The other thing, the one that will take longer to put together, will be Mad Pride Goeth Before A Fall, which title refers, obviously, to the “Mad Pride” movement. This one continues the eco-feminist theme, but adds a layer: crazy people. Participation is limited to artists/bands that have some direct involvement with some form of madness, either temporary or permanent and who are willing to be public about it. The diagnoses of participants will go in the “About this track” section on Bandcamp. For example, if the BDSR track is made by this Espresso Shaman alone, it would say “Dysthemia, reoccurring major depression, psychotic features, alcoholism/addiction”, because that’s what I have. If someone else participates in the BDSR track, their diagnoses, if any, would be added. Some of the other participants in BDSR have been diagnosed with something, some haven’t. This seems pretty clear to me, but I’m insane so it might not make sense. I’d be glad to clarify if anyone has questions.
Basically, if you’ve ever been crazy, even if, like myself, you’re doing pretty good now, and you’re willing to own up to it, you can contribute.
The reason for the exclusionary nature of Mad Pride Goeth Before A Fall is that mental disorders are about the most marginalized fuckers in any population. Right now, people of color are struggling with police violence and discrimination in the USA. LGBT&c. people are making some progress toward equality under the law. Women are not on the same level of social power as men, but the gap is narrowing. All these are good and righteous causes, well worthy of the support of those who, like me, are not of color, queer or female. Keep up the good fight. But there are crazy people too. I think it’s pretty fuckin’ plain that there will be a black lesbian president before there’s a schizophrenic one and that’s fine. Christ knows, four days without my meds and I shouldn’t be allowed anywhere near the nuke button. I’m not saying there should be crazy, drugged-out Senators or anything stupid like that, but we do exist. Some of us are suffering terribly. I haven’t seen any city-wide marches for depressed people or Youtube fads of idiots pouring ice water over their heads for bi-polar disorder.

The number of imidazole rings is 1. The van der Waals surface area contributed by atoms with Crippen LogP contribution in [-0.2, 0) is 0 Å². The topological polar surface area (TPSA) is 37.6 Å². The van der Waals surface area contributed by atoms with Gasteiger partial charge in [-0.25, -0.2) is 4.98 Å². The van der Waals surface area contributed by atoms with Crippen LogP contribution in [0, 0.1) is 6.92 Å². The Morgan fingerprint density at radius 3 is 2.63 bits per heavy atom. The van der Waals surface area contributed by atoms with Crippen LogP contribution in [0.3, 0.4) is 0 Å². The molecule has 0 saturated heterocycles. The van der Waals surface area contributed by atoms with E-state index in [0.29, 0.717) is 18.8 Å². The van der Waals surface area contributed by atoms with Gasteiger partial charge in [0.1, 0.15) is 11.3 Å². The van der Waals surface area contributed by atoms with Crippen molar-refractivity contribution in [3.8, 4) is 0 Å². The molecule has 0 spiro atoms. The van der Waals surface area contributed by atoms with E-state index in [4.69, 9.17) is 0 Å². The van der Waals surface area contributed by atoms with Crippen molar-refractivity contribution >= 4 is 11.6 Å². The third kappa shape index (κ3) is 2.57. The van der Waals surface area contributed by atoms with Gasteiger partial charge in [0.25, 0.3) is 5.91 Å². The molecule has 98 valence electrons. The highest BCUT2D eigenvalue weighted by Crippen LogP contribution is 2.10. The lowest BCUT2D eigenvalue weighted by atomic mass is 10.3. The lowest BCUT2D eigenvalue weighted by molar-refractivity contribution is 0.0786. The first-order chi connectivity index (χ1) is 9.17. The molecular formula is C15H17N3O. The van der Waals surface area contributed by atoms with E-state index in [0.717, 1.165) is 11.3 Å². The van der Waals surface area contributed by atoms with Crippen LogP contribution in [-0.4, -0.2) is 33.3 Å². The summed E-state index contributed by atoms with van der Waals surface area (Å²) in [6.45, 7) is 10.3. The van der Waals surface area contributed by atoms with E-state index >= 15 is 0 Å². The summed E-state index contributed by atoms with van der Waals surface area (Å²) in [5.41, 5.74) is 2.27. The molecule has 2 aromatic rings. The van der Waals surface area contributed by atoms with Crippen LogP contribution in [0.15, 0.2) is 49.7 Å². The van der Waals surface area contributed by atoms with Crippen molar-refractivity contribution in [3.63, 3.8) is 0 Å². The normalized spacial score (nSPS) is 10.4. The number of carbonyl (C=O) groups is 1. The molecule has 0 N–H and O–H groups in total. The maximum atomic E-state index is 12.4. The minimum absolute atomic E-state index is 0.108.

It’s really just a way of saying “Hey. We’re here. We make music. Angels talk to us. We care about women and the planet.” Obviously, the marketing will be a bit different.
Obviously, if you’re mad, you can contribute to both of the above.